Last week Forrest was invited up to the Governor’s mansion to be honored by the Governor herself for his boundless advancement of the culture of the American West. As you know Forrest has authored several important books on American artists. He has also written extensively on the San Lazaro Pueblo, Indian Dolls and other fascinating American topics.
At San Lazaro his remarkable findings have illuminated concepts of prehistoric culture and technology previously unknown to modern investigators. Further, he has annually invited kids to visit the pueblo for extended periods of time and allowed them to participate in supervised archeological digs to share in the adventure, fun and mystery of archeology and anthropology (the thrill of the chase). Sounds like great fun doesn’t it? The kids find tools, pots, animal remains, arrowheads, scrapers and prehistoric kitchen appliances like a metate and mano.
Forrest is not only a hider of precious treasure but also an enthusiastic protector and finder of all things historic and prehistoric.
I was lucky enough to be in Santa Fe at the time and was invited by Forrest to attend the event. The weather was delightful, the sky was big, and the wine was plentiful. Everyone was in a partying kind of mood and the relaxed event unfolded seamlessly on the back portico of the mansion overlooking about 180 degrees of beautiful southwest, Pinyon pine horizon.
As I moved close to the podium, I pulled out my camera and filmed Forrest, Max and the officials so you could share in the lovely moment.
You can view video clips from the award ceremony here:
The award is named after Max Evan’s humorous novel about cowboying and ranching called, The Rounders. The book was a best seller and was made into a movie in 1965 with Henry Fonda and Glenn Ford. One year later it was a TV series on CBS starring Ron Hayes and Patrick Wayne (John Wayne’s son). Max Evans was a genuine cowboy in New Mexico and a genuine infantryman in WWII who participated in the invasion of Europe and ended up with a genuine cracked skull the day after D-Day. After the war Max became a cowboy artist and then gave that up for cowboy writing. Prolific is a good adjective for Max. He has around 30 books still in print.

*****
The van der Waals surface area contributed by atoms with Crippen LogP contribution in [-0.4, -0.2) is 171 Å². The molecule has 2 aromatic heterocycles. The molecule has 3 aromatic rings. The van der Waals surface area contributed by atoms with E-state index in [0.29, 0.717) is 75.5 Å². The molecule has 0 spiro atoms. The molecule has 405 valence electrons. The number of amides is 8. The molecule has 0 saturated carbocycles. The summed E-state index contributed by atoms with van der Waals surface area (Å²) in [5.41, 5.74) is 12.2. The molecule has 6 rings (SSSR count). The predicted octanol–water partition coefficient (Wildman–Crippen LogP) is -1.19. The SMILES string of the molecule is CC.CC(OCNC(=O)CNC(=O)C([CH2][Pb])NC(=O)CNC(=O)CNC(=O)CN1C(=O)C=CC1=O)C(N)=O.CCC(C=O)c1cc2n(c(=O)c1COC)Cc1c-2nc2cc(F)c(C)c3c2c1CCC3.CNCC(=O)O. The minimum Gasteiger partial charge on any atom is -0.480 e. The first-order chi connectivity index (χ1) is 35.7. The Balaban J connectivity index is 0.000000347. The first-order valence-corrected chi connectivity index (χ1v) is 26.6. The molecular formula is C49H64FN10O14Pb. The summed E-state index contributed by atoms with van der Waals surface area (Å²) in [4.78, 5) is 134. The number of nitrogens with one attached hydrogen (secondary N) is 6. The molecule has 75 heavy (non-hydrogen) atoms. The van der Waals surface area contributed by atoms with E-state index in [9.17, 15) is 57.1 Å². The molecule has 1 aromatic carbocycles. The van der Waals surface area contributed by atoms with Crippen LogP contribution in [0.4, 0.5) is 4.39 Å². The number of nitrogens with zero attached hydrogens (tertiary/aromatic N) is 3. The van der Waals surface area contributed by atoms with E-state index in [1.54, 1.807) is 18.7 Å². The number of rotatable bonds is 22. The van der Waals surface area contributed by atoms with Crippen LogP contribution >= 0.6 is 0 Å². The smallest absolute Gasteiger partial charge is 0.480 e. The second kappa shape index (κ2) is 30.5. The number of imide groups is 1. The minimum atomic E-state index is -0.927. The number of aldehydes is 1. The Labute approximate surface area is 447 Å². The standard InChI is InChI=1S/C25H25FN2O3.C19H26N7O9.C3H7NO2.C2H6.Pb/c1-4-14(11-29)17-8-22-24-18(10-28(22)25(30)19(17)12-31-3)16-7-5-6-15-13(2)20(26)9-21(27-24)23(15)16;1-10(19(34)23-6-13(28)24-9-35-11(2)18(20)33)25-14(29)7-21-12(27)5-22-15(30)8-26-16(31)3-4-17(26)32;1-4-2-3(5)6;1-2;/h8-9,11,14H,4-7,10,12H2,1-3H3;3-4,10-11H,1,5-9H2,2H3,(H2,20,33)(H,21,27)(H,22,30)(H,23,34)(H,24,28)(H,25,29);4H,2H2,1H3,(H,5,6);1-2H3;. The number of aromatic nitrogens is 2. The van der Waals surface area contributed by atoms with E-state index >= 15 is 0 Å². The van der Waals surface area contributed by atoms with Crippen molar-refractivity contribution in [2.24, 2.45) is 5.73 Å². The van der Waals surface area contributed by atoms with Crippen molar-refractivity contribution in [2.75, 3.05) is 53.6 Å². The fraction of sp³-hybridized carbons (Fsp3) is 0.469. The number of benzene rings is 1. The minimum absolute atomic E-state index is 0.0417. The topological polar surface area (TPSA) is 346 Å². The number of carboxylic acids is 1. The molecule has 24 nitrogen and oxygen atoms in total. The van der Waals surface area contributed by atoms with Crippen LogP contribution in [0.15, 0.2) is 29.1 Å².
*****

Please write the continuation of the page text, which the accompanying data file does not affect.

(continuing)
The event at the Governor’s Mansion hosted about a hundred cowboys and cowgirls dressed as you’d imagine in Sunday best felt hats, dark wool vests, pressed jeans and fancy boots. These colorful ranchers traveled from all over the State to be there. Forrest seemed to know just about all of them. The Governor, Susana Martinez was there as well as Max and Forrest and writer Slim Randles who also received a Rounders Award this year.
The Rounders Award honors Forrest for a lifetime of work that has promoted and enhanced the culture of the American west.